complete ban on the capture and export of all tropical fish and corals unless
there can be a 100% certification process that insures they were bred in
captivity. Furthermore, a 50% sales tax should be voluntarily attached to every
sale of a captive bred tropical fish to go towards coral reef conservation and
rehabilitation in the most devastated coral reefs worldwide. In this way,
needed jobs lost from live fish collecting industry could be funded and replaced with coral reef conservation and building activities. If we
really cared about coral reefs this is the kind of drastic and active approach
that I believe should be taken now on a massive scale. 

used to be one of those people in the US  who enjoyed a tropical fish tank
at home and got excited about going to down to the fish store and buying a
different looking fish for the tank every month without giving it a second
thought where it came from.  But after living in Micronesia and Southeast
Asia for the past 23 years, and spending countless hours underwater on reefs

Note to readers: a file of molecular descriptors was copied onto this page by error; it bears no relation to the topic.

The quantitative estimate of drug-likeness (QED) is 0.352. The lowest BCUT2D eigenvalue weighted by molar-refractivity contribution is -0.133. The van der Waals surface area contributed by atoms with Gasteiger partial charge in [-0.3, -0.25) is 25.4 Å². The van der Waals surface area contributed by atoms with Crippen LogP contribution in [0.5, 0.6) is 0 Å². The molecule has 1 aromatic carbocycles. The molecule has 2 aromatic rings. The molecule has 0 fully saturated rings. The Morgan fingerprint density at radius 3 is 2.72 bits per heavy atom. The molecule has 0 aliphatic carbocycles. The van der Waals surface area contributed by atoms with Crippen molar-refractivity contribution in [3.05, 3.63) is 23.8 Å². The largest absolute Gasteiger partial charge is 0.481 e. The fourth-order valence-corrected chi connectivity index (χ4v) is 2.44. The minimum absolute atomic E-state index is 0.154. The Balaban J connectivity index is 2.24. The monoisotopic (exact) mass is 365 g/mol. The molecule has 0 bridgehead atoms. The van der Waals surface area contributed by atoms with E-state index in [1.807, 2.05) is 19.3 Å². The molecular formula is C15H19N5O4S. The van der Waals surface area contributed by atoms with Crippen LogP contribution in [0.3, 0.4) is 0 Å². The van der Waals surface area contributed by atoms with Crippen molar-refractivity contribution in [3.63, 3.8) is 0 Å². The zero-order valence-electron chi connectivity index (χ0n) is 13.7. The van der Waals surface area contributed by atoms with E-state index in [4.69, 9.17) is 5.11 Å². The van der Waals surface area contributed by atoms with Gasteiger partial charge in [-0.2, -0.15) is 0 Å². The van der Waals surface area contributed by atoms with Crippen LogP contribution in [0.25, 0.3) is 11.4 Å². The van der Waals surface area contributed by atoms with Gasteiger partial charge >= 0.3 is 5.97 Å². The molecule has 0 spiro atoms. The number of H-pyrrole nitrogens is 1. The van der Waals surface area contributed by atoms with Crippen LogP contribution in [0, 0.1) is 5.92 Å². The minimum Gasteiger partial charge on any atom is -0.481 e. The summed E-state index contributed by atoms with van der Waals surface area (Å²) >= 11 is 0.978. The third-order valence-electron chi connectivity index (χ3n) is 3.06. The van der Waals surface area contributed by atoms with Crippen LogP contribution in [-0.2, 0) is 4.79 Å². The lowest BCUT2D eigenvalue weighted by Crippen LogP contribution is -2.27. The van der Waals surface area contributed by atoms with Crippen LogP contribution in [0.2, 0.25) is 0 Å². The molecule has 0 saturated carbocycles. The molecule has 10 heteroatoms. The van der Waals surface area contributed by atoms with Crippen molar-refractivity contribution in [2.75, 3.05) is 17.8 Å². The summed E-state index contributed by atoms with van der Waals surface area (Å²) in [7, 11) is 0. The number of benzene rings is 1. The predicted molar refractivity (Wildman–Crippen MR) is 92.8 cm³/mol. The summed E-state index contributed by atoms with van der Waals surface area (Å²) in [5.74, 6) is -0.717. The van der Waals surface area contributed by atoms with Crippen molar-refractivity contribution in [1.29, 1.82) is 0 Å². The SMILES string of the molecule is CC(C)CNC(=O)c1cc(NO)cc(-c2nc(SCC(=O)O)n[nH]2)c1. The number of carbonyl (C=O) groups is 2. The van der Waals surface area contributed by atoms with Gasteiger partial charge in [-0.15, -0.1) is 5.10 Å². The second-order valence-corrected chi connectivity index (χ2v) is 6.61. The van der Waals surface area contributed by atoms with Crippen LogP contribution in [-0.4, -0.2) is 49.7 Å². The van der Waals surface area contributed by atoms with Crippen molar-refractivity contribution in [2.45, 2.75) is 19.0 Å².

around the region, its clear that the coral reef ecosystem is under major
threat of disappearing within my lifetime. It is also very obvious that the
destruction is man made. Coral reefs are suffering a death from a million cuts
in the form of countless restaurants serving live tropical fish and from the
saltwater aquarium killing jars spread all over the world.

Its not going to be easy to reverse the
wide scale destruction. . . .consumers are going to have to give up some
variety and pay a bit more if they want to keep tropical marine fish at
home. . .  but this is a small price for us to pay to insure that coral
reefs survive and thrive in the wild.   Again, unless there is a clear distinction,
and strict regulatory barriers, between the two sources of topical fish and
corals then I think the entire wild live fish and coral collecting industry
needs to be shut down until the long term outlook for coral reefs and their
ecosystems improves dramatically. 

It would be great if the educated and
enlightened people of this forum helped to spread the word about the true cost
of buying exotic tropical fish that are taken from the wild and then
do what they can to promote the alternative of buying only captive bred animals
for entertainment.

Scott Countryman
Wild Coral Reef Ecosystem

----- Original Message -----
From: Jon Skrapits <jon at treasurecoastcorals.com>
To: coral-list at coral.aoml.noaa.gov